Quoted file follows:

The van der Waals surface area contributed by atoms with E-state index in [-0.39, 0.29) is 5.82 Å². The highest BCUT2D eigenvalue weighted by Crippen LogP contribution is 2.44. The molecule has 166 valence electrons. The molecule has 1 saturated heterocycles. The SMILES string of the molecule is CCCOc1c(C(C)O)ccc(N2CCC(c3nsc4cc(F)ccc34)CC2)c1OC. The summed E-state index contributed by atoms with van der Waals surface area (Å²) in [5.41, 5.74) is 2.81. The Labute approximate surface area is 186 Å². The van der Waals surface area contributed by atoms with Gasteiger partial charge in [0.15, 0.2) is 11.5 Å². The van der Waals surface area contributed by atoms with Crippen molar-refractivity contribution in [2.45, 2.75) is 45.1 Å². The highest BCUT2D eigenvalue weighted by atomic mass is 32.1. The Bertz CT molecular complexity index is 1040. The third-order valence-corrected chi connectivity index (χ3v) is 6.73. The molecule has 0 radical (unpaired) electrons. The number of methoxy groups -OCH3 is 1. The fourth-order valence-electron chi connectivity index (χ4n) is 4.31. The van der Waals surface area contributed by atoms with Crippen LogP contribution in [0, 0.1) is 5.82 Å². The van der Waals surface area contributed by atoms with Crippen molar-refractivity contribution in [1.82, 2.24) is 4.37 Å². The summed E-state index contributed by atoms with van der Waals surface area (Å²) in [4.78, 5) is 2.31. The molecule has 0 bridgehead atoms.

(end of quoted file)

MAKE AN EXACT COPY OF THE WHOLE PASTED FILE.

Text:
The van der Waals surface area contributed by atoms with E-state index in [-0.39, 0.29) is 5.82 Å². The highest BCUT2D eigenvalue weighted by Crippen LogP contribution is 2.44. The molecule has 166 valence electrons. The molecule has 1 saturated heterocycles. The SMILES string of the molecule is CCCOc1c(C(C)O)ccc(N2CCC(c3nsc4cc(F)ccc34)CC2)c1OC. The summed E-state index contributed by atoms with van der Waals surface area (Å²) in [5.41, 5.74) is 2.81. The Labute approximate surface area is 186 Å². The van der Waals surface area contributed by atoms with Gasteiger partial charge in [0.15, 0.2) is 11.5 Å². The van der Waals surface area contributed by atoms with Crippen molar-refractivity contribution in [2.45, 2.75) is 45.1 Å². The highest BCUT2D eigenvalue weighted by atomic mass is 32.1. The Bertz CT molecular complexity index is 1040. The third-order valence-corrected chi connectivity index (χ3v) is 6.73. The molecule has 0 radical (unpaired) electrons. The number of methoxy groups -OCH3 is 1. The fourth-order valence-electron chi connectivity index (χ4n) is 4.31. The van der Waals surface area contributed by atoms with Crippen LogP contribution in [0, 0.1) is 5.82 Å². The van der Waals surface area contributed by atoms with Crippen molar-refractivity contribution in [1.82, 2.24) is 4.37 Å². The summed E-state index contributed by atoms with van der Waals surface area (Å²) in [4.78, 5) is 2.31. The molecule has 0 bridgehead atoms.